The challenge is to explain why the hypothesis that there exists an omnipotent, omniscient and all-good god should be considered signiﬁcantly more reasonable than the hypothesis that there exists an omnipotent, omniscient and all-evil god. Theists typically dismiss the evil-god hypothesis out of hand because of the problem of good – there is surely too much good in the world for it to be the creation of such a being. But then why doesn’t the problem of evil provide equally good grounds for dismissing belief in a good god? (Law 2010, 1).
Law develops a symmetry thesis between Good-God and evil-god. Any reason that a theist might offer to think the Good-God hypothesis is reasonable, can be flipped to show that the Evil-god hypothesis is equally reasonable. The theist rejects the view that evil should count against the Good-God thesis on the grounds of various defenses, or theodicies. Law points out that the proponent of evil-god could offer parallel defenses for why evil-god might allow so much good, thus restoring parity in reasonableness between the two hypotheses. If you are interested in how Dr. Law flips each of these theodicies, I recommend reading his article, and blog.
Glenn Peoples’ recent podcast outlines some responses to the “Evil-God Challenge” primarily by way of the moral argument. In the first section of the podcast, Peoples points out that if Law wants to interact with classical theism, as he claims to do throughout his paper, then he must contend with the actual views of the classical theist with regard to fundamental concepts of God, good, and evil. The classical theist views goodness as a transcendental property of being whereas evil is thought to be a privation of being. Peoples points out that the concept of a god that is omnipotent, omniscient, and maximally evil is incoherent for the classical theist.
I would develop a classical theist’s response to the evil-god challenge in the following way. Good-God can be perfectly and completely good. But in classical theism complete evil cannot exist. Evil-god must, at the very least, exist, which is a good. Law points out that evil-god must seek to fulfill his desire for evil. But desire fulfillment is a good thing. So Law admits that there are certain logical limits to how depraved evil-god could be. He compares this to the limits many classical theists put on God’s omniscience, e.g. God cannot create a stone so heavy that he cannot lift it (Law 2010, 18). The problem, though, is that while there may be symmetry in the ways in which evil-god and Good-God are omnipotent, there is no symmetry between the way in which Good-God can be good and evil-god can be evil. Thus, of the two “gods” Good-God is superlative and pure with regard to moral-value, whereas evil-God is somewhat adulterated and mediocre in comparison.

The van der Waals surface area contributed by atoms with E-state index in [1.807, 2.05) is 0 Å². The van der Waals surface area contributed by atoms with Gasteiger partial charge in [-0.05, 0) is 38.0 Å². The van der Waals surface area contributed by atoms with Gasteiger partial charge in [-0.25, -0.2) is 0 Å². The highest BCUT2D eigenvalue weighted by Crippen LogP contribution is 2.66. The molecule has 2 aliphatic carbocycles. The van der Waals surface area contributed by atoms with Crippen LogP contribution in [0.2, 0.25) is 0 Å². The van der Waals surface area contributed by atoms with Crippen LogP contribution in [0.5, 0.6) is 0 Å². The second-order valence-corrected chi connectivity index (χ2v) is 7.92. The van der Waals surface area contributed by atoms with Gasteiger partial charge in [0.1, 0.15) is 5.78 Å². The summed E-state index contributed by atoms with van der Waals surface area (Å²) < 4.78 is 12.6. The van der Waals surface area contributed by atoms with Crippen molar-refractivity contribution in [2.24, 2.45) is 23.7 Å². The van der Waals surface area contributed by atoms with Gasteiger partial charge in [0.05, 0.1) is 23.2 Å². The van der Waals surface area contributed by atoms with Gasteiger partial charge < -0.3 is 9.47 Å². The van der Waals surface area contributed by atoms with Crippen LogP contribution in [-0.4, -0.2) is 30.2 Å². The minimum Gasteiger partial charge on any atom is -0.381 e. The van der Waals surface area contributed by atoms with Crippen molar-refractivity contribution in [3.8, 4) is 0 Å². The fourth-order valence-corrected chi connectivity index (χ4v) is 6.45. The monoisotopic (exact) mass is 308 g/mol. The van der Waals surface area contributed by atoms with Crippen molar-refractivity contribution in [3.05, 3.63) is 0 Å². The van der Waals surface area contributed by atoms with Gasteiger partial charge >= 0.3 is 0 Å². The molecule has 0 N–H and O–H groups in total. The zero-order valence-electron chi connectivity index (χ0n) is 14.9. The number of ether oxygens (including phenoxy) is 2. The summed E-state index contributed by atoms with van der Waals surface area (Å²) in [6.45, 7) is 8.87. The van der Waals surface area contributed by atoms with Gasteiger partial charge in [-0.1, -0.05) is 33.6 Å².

This is where Aquinas’ Fourth-Way becomes extremely important in the classical theist’s defense against Law’s argument. Aquinas writes:
The fourth way is taken from the gradation to be found in things. Among beings there are some more and some less good, true, noble and the like. But “more” and “less” are predicated of different things, according as they resemble in their different ways something which is the maximum, as a thing is said to be hotter according as it more nearly resembles that which is hottest; so that there is something which is truest, something best, something noblest and, consequently, something which is uttermost being; for those things that are greatest in truth are greatest in being, as it is written in Metaph. ii. Now the maximum in any genus is the cause of all in that genus; as fire, which is the maximum heat, is the cause of all hot things. Therefore there must also be something which is to all beings the cause of their being, goodness, and every other perfection; and this we call God (ST I, Q. 1, A. 3).
Presented with either the completely good Good-God and the mostly evil evil-god, I think that the classical theist would find that it is more reasonable to think that a Good-God is the cause of the various degrees of goodness in the universe. Evil-god, being somewhat good though mostly evil, is not the best explanation for the moral character of various entities throughout this world, since a more complete superlative explanation is forthcoming, caeteris paribus. After all, there would seem to be some degree of goodness predicated of evil-god that cannot be accounted for by his evil nature alone.